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INSTALL file for Faiss (Fair AI Similarity Search)

Install via Conda

The easiest way to install FAISS is from anaconda. We regularly push stable releases to conda channel. FAISS conda package is built with conda gcc, depends on libgcc, mkl and numpy package shipped in conda in runtime.

Currently we support faiss-cpu on both Linux and OSX platforms. We also provide faiss-gpu compiled with CUDA8.0/CUDA9.0/CUDA9.1 on Linux systems.

You can easily install it by

# CPU version only
conda install faiss-cpu -c pytorch
# Make sure you have CUDA installed before installing faiss-gpu, otherwise it falls back to CPU version
conda install faiss-gpu -c pytorch # [DEFAULT]For CUDA8.0
conda install faiss-gpu cuda90 -c pytorch # For CUDA9.0
conda install faiss-gpu cuda91 -c pytorch # For CUDA9.1
# cuda90/cuda91 shown above is a feature, it doesn't install CUDA for you.

Compile from source

The Faiss compilation works in 3 steps, from easiest to most involved:

  1. compile the C++ core and examples

  2. compile the Python interface

  3. compile GPU part

Steps 2 and 3 depend on 1, but they are otherwise independent.

Alternatively, all 3 steps above can be run by building a Docker image (see section "Docker instructions" below).

Alternatively, steps 1 and 3 can be built via the cmake scripts (see below).

It is also possible to build a pure C interface. This optional process is described separately (please see the C interface installation file)

General compilation instructions

Faiss has been tested only on x86_64 machines on Linux and Mac OS.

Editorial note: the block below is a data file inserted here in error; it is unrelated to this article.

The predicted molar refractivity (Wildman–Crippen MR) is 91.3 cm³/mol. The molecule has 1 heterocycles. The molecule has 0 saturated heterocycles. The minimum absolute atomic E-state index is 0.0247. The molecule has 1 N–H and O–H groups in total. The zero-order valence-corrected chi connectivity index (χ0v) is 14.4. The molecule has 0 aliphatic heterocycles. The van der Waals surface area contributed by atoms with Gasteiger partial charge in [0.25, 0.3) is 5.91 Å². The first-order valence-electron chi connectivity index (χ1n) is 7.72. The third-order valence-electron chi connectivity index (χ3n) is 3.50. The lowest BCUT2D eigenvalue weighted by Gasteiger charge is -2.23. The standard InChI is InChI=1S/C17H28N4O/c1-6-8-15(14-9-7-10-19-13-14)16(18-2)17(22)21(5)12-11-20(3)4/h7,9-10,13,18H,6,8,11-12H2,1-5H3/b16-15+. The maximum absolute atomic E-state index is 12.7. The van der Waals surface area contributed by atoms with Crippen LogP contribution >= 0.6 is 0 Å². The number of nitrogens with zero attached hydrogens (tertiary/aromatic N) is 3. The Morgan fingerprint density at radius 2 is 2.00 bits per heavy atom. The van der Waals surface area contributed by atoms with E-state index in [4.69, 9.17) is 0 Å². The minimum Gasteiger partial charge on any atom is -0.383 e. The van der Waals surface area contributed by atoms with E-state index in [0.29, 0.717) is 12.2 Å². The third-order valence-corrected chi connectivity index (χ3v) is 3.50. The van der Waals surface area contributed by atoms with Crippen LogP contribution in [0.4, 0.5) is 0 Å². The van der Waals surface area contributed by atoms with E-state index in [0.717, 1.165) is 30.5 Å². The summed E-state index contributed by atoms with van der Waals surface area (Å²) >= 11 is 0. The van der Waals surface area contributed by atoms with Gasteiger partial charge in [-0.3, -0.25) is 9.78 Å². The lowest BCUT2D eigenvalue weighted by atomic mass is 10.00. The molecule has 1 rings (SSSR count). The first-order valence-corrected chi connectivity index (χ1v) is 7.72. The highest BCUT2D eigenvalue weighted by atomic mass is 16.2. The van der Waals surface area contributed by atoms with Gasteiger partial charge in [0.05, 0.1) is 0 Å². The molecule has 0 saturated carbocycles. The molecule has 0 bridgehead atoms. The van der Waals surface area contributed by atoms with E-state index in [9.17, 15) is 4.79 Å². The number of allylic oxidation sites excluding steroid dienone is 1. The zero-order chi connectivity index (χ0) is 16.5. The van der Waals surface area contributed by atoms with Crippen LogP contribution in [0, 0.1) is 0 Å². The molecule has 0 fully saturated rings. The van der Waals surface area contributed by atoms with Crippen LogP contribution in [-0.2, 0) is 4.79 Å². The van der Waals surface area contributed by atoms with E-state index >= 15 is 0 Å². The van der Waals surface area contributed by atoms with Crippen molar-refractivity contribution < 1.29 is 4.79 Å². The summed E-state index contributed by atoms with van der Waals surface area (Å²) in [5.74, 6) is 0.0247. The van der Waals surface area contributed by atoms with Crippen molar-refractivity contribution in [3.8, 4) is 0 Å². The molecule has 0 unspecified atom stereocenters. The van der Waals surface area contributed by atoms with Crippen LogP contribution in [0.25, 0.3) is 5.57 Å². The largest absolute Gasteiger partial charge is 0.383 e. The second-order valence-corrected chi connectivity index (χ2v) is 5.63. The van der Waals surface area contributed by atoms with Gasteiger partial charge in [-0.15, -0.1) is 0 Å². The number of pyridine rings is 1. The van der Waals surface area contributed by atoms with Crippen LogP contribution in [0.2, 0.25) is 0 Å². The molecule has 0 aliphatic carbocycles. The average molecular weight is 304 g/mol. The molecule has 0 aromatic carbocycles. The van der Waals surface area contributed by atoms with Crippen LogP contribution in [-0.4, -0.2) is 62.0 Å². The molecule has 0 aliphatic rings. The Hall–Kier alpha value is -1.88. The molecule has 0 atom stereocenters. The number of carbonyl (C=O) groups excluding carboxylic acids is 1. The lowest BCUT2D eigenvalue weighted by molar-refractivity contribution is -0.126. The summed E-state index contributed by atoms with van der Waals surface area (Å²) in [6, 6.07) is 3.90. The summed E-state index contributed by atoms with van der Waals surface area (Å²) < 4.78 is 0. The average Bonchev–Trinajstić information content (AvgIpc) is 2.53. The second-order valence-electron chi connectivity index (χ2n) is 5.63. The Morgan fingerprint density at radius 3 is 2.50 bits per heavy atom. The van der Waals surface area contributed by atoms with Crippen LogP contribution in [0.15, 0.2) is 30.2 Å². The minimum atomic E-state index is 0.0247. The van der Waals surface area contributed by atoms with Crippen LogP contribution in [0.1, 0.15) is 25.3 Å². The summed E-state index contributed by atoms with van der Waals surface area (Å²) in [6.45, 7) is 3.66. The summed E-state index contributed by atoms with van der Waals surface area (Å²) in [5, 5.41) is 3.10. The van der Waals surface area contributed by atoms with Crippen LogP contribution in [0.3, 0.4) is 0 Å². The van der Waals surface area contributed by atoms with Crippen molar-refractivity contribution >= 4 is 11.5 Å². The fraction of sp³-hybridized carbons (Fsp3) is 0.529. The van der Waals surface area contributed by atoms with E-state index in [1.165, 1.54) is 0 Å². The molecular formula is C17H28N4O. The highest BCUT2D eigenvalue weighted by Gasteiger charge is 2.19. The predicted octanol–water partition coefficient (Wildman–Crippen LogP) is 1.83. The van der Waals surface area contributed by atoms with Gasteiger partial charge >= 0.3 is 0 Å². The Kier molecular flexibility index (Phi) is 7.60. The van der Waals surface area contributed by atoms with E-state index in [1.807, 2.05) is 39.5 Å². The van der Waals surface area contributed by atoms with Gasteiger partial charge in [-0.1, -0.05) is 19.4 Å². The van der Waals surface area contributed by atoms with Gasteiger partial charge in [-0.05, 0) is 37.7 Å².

Faiss is compiled via a Makefile. The system-dependent configuration of the Makefile is in an include file, makefile.inc. The variables in makefile.inc must be set by hand.

Faiss requires a C++ compiler that understands:

  • the Intel intrinsics for SSE instructions
  • the GCC intrinsic for the popcount instruction
  • basic OpenMP

There are a few models for makefile.inc in the example_makefiles/ subdirectory. Copy the relevant one for your system and adjust to your needs. There are also indications for specific configurations in the troubleshooting section of the wiki.

https://github.com/facebookresearch/faiss/wiki/Troubleshooting

Faiss comes as a .a archive, that can be linked with executables or dynamic libraries (useful for the Python wrapper).

Step 1: Compiling the C++ Faiss

TL;DR: ./configure && make && make install

The CPU version of Faiss is written in C++11.

BLAS/Lapack

The only variables that need to be configured for the C++ Faiss are the BLAS/Lapack flags (a linear aglebra software package). It needs a flag telling whether BLAS/Lapack uses 32 or 64 bit integers and the linking flags. Faiss uses the Fortran 77 interface of BLAS/Lapack and thus does not need an include path.